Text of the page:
Diagnostic Biochips is probing into the science of neurological disorders

06/03/2024| Maggie Whitescarver

Diagnostic Biochips is probing into the science of neurological disorders

06/03/2024 | Maggie Whitescarver

In Glen Burnie, a company that manufactures its own line of ultra-precise medical research equipment is helping reimagine the world of electrophysiology. Diagnostic Biochips  (DBC) was founded in 2013 with the belief that if “the science is hard, the tools shouldn’t be.”

DBC provides neural probes and cloud-based software to enable groundbreaking research and analysis of deep brain activity. With hundreds of customers globally, DBC’s devices are being used to help find therapies, and hopefully one day cures, for Parkinson’s, epilepsy, schizophrenia, depression, OCD, and more.

DBC technology

The medtech company was founded by Brian Jamieson based on his doctoral thesis on active neural probes. DBC manufactures a variety of neurological devices that can measure electrical activity in the brain, with its four categories being silicon, deep array, micro EcOG, and janus double-sided.

Each probe is created for different situations. The deep array probe is what DBC is most excited about, created with a specific plastic that is flexible enough to not break—it can go deep into the brain structures, such as the back of the brain, which is the root location of many disorders.

In addition to the probes, DBC has created a cloud-based software that has changed the way data is collected and analyzed. DBC President and CEO Greg Alden worked in the software and big data industry before joining the team in 2019 and helped take the company commercial. Alden explained that previously, much of the collection and analysis of data was manual, where scientists would only work with their own devices. This resulted in a lack of uniformity in the industry, making collaboration more difficult.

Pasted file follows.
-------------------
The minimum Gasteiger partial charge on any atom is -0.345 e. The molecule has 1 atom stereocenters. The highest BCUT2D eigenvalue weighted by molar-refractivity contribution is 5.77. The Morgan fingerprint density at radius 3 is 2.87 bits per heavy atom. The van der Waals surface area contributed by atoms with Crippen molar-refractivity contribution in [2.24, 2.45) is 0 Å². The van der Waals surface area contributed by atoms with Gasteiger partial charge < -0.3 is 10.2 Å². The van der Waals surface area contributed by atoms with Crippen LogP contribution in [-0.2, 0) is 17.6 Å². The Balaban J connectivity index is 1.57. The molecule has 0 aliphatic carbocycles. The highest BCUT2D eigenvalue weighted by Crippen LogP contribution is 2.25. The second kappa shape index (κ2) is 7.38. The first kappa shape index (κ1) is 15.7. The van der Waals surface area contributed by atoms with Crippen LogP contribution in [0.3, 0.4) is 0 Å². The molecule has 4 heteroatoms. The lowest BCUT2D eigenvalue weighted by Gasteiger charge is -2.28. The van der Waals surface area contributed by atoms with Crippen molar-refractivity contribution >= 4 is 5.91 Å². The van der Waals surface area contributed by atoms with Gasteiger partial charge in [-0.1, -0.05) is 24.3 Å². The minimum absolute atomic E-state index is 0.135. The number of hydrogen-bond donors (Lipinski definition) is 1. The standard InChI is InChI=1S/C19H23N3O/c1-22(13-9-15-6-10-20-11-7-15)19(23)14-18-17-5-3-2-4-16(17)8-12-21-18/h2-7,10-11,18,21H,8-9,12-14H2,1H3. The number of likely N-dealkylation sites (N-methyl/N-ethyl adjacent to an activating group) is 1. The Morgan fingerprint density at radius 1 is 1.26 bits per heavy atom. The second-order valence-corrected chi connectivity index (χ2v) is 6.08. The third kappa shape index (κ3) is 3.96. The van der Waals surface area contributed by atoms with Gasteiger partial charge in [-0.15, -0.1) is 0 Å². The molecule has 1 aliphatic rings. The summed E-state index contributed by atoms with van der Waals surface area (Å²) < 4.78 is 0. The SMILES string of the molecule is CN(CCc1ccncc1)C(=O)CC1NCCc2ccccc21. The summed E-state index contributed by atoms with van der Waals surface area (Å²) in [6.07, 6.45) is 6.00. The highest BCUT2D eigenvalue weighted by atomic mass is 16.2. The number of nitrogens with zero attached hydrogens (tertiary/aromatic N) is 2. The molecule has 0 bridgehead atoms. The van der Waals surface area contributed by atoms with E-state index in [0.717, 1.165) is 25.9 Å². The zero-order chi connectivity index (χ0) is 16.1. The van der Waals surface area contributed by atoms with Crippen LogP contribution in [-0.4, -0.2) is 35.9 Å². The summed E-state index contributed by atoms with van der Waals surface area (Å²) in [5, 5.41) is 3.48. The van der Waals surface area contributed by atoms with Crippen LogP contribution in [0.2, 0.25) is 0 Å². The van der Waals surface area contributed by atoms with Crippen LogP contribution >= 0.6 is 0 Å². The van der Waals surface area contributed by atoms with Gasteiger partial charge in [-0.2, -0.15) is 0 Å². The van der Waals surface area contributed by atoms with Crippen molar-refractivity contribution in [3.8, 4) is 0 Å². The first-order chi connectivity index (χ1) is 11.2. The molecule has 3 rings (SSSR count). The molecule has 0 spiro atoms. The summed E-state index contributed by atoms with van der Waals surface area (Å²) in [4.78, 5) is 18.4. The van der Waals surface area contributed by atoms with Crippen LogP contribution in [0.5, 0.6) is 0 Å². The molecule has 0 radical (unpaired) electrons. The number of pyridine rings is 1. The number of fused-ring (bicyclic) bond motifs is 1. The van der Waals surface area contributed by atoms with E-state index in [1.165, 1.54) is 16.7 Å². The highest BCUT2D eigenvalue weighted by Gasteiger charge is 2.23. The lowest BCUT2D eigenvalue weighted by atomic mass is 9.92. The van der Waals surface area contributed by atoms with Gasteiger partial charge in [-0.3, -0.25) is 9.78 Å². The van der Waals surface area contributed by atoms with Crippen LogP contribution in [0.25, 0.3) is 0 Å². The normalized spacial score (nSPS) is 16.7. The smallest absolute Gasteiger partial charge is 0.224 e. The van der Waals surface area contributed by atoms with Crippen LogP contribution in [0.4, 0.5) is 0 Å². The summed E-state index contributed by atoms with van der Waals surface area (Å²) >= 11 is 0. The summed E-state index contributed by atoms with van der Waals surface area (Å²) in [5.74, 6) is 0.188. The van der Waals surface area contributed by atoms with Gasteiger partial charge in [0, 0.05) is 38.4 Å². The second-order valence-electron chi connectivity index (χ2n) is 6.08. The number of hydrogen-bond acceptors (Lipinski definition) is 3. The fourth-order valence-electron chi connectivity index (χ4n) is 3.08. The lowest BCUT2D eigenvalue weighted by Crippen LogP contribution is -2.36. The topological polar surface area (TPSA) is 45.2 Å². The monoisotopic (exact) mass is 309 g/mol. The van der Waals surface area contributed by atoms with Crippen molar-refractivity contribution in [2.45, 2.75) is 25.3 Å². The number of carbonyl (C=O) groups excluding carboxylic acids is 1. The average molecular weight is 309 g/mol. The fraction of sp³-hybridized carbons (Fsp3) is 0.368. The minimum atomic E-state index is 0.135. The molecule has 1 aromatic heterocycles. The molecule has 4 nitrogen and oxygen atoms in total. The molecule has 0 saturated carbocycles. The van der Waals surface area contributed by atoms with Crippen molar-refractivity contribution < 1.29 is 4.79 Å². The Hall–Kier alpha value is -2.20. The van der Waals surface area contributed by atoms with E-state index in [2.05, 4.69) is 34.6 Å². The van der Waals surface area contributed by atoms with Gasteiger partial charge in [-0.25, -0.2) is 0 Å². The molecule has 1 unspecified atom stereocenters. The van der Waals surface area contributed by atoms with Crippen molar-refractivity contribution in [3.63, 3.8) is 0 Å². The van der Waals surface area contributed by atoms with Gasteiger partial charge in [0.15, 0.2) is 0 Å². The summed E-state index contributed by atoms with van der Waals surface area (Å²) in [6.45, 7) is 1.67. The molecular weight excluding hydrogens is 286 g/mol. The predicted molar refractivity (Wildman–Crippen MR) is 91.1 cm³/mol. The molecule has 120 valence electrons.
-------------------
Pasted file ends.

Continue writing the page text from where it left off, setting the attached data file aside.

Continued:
“The goal is to create an environment where researchers will collaborate and really decode information together—and do so in a repeatable way, like they did in the genome project,” said Alden. As the industry has progressed and more data has become available, the need for cloud-based software that can house terabytes of data has become more apparent.

DBC is keeping up with ever-evolving technology applications, too. Artificial intelligence is being widely used across the neurospace since the volume of data being collected is so massive. “To train models with so much data, you need AI and machine learning. The technology is used to take baseline functional data and scale it up to run a complex data analysis with much quicker results,” said Alden. He likened the connections of neurons to the connections on social media. The person being connected to thousands of other friends and generating traffic at such a high rate is similar to what needs to happen in the neurological domain where the technology can analyze the thousands of connections.

DBC open source data screens with neural activity

Maryland’s talent pool is helping contribute to the company’s success. More than half of its employees are engineering graduates from the University of Maryland. Alden explained how its Glen Burnie location has been ideal, not being far from BWI and only a short drive to Downtown Baltimore. “Maryland has been great in offering support. The Anne Arundel County Economic Development Corporation has been in to visit and is always trying to help,” said Alden. The Maryland Technology Development Corporation (TEDCO) was also an investor in DBC during its early stages.

DBC believes its products will help make a big impact on the industry in the future. The company’s customers are doing impressive research with the tools manufactured by DBC, but much of the information stays quiet until findings are published. One area of interest is the science of organoids, 3D cell structures based on a person’s own stem cells, which can grow structures like a heart, liver, or brain. Alden explained that working with organoids could improve data translation, which could lead to testing therapies and interventions on a person’s own cells to see how the body would react.

DBC is manufacturing important products in the hopes that breakthroughs will be made. With more than 1 in 3 people  affected by neurological conditions, innovation in this industry is important on every level.

“There’s plenty of room for many companies to be successful. The more people that participate in it, the better,” said Alden. “This is the golden age of neuro right now and we’re smack dab in the middle of it.”

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